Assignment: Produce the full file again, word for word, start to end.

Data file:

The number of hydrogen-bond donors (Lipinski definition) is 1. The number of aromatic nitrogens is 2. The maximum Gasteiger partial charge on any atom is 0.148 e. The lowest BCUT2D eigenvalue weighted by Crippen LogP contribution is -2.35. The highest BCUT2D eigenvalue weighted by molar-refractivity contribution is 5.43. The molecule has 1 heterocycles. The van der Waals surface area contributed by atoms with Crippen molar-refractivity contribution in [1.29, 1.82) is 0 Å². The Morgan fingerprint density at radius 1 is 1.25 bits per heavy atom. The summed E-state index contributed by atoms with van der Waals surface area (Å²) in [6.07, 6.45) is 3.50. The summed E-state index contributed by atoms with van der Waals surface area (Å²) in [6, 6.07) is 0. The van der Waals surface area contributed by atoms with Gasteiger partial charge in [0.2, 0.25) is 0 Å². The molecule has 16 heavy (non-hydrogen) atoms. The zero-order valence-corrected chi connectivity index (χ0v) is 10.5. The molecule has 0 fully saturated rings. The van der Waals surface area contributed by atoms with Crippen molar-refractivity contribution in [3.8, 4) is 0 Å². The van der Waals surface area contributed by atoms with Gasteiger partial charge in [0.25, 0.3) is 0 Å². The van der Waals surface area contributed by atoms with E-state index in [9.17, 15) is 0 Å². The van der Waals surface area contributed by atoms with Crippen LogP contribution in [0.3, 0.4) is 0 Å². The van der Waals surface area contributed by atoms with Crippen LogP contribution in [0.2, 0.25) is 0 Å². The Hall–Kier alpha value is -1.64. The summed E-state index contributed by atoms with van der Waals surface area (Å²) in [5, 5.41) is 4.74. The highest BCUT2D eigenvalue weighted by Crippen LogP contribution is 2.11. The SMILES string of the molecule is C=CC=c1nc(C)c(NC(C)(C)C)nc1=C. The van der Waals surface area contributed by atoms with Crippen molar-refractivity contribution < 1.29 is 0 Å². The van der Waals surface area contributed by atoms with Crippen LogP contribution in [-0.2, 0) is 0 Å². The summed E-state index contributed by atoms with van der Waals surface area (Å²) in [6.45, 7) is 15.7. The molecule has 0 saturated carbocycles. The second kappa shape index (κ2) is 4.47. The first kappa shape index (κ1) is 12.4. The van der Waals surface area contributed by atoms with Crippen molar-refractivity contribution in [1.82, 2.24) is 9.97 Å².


The number of hydrogen-bond donors (Lipinski definition) is 1. The number of aromatic nitrogens is 2. The maximum Gasteiger partial charge on any atom is 0.148 e. The lowest BCUT2D eigenvalue weighted by Crippen LogP contribution is -2.35. The highest BCUT2D eigenvalue weighted by molar-refractivity contribution is 5.43. The molecule has 1 heterocycles. The van der Waals surface area contributed by atoms with Crippen molar-refractivity contribution in [1.29, 1.82) is 0 Å². The Morgan fingerprint density at radius 1 is 1.25 bits per heavy atom. The summed E-state index contributed by atoms with van der Waals surface area (Å²) in [6.07, 6.45) is 3.50. The summed E-state index contributed by atoms with van der Waals surface area (Å²) in [6, 6.07) is 0. The van der Waals surface area contributed by atoms with Gasteiger partial charge in [0.2, 0.25) is 0 Å². The molecule has 16 heavy (non-hydrogen) atoms. The zero-order valence-corrected chi connectivity index (χ0v) is 10.5. The molecule has 0 fully saturated rings. The van der Waals surface area contributed by atoms with Crippen molar-refractivity contribution in [3.8, 4) is 0 Å². The van der Waals surface area contributed by atoms with Gasteiger partial charge in [0.25, 0.3) is 0 Å². The van der Waals surface area contributed by atoms with E-state index in [9.17, 15) is 0 Å². The van der Waals surface area contributed by atoms with Crippen LogP contribution in [0.3, 0.4) is 0 Å². The van der Waals surface area contributed by atoms with Crippen LogP contribution in [0.2, 0.25) is 0 Å². The Hall–Kier alpha value is -1.64. The summed E-state index contributed by atoms with van der Waals surface area (Å²) in [5, 5.41) is 4.74. The highest BCUT2D eigenvalue weighted by Crippen LogP contribution is 2.11. The SMILES string of the molecule is C=CC=c1nc(C)c(NC(C)(C)C)nc1=C. The van der Waals surface area contributed by atoms with Crippen molar-refractivity contribution < 1.29 is 0 Å². The van der Waals surface area contributed by atoms with Crippen LogP contribution in [-0.2, 0) is 0 Å². The summed E-state index contributed by atoms with van der Waals surface area (Å²) in [6.45, 7) is 15.7. The molecule has 0 saturated carbocycles. The second kappa shape index (κ2) is 4.47. The first kappa shape index (κ1) is 12.4. The van der Waals surface area contributed by atoms with Crippen molar-refractivity contribution in [1.82, 2.24) is 9.97 Å².